The Audi TT RS was revealed in both coupe and convertible form at the Beijing Motor Show, Ingolstadt’s latest performance models boast 395 horsepower. Audi’s recipe for the TT RS is basically the same as in year’s past. Instead of the four-cylinder you find in the TT and TT S, the RS has a turbo 2.5 liter five-cylinder.
The TT RS has switched from a cast-iron crankcase – albeit a rather fancy compacted vermicular cast-iron – to an aluminium one. This change saves 18kg, and actually the whole engine is 26kg lighter than the old one. New intake systems and pistons mean it’s worth hanging onto the gears longer, as peak power is sustained all the way to 7000rpm.
That represents an increase of 40 hp over the previous version, accompanied by 354 pound-feet of torque. Channeled to all four wheels in typical Quattro style, those 400 horses will propel the TT RS to 62 miles per hour from a standstill in as little as 3.7 seconds.
That is enough to undercut the new Porsche 718 Cayman S, and will leave the vast majority of drivers on the road or track looking at its pair of oval tailpipes, OLED taillights, and fixed rear wing rather than the new front end with its oversized air intakes. Those lucky enough to find themselves inside the new TT RS will find a pair of low-slung bucket seats along with standard TT fare like a 12.3-inch Virtual Cockpit display, Audi Connect infotainment system, and inductive smartphone charging.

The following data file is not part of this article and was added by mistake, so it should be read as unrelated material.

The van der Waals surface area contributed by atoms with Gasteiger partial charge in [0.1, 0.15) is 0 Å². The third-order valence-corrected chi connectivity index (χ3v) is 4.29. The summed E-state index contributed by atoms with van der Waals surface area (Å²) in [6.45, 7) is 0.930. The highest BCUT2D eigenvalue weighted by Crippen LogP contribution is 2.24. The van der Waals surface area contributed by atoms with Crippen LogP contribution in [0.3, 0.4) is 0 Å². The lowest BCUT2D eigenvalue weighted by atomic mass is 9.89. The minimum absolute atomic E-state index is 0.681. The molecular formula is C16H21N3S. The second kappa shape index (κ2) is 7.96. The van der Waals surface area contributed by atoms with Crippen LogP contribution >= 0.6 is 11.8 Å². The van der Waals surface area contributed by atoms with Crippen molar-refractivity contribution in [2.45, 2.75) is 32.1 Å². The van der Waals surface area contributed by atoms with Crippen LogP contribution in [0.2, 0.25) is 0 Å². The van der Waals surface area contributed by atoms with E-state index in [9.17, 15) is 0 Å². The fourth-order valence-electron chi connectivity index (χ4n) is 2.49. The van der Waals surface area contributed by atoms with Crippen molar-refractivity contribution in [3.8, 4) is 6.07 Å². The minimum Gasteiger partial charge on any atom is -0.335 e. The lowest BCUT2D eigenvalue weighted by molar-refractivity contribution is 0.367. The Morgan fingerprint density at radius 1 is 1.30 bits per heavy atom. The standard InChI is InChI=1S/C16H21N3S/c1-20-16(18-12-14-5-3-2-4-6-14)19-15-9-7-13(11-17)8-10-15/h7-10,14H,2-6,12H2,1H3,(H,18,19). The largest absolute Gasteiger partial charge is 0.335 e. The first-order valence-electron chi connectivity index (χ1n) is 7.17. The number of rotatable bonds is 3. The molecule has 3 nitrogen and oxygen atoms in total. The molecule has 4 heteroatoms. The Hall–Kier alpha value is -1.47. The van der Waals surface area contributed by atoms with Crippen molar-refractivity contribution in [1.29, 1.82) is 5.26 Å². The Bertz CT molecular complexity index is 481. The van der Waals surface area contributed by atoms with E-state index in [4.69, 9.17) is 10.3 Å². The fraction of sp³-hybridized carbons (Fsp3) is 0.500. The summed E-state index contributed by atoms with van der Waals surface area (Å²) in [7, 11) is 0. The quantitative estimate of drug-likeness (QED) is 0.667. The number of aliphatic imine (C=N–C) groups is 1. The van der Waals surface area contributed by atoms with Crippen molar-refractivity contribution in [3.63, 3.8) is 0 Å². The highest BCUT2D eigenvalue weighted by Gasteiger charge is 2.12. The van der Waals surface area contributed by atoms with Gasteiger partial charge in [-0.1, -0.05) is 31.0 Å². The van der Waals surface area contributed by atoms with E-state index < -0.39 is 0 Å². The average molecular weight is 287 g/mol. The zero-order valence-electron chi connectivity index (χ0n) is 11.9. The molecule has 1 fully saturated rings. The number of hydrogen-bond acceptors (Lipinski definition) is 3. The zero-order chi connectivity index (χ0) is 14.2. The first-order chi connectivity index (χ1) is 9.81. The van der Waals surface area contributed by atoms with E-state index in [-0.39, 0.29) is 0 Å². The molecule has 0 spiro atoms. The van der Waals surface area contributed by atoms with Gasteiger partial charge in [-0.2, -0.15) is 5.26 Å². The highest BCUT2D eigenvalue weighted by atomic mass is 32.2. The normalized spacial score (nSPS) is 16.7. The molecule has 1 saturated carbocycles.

There’s lots of serious stuff beyond the numbers, too, with a 10mm suspension drop, lightweight sports seats and large brakes. Your only gearbox option is a seven-speed paddleshifter, but it has its own ratios, and you get launch control. Tick the right options boxes and you can have adaptive suspension control, carbon ceramic brakes and a 174mph top speed. As standard, there’s a 155mph limiter.
US pricing and availability are still being worked out, but Audi of America say we should see it in showrooms sometime next year. The starting price of €66,400 listed for Europe works out to nearly $75,000.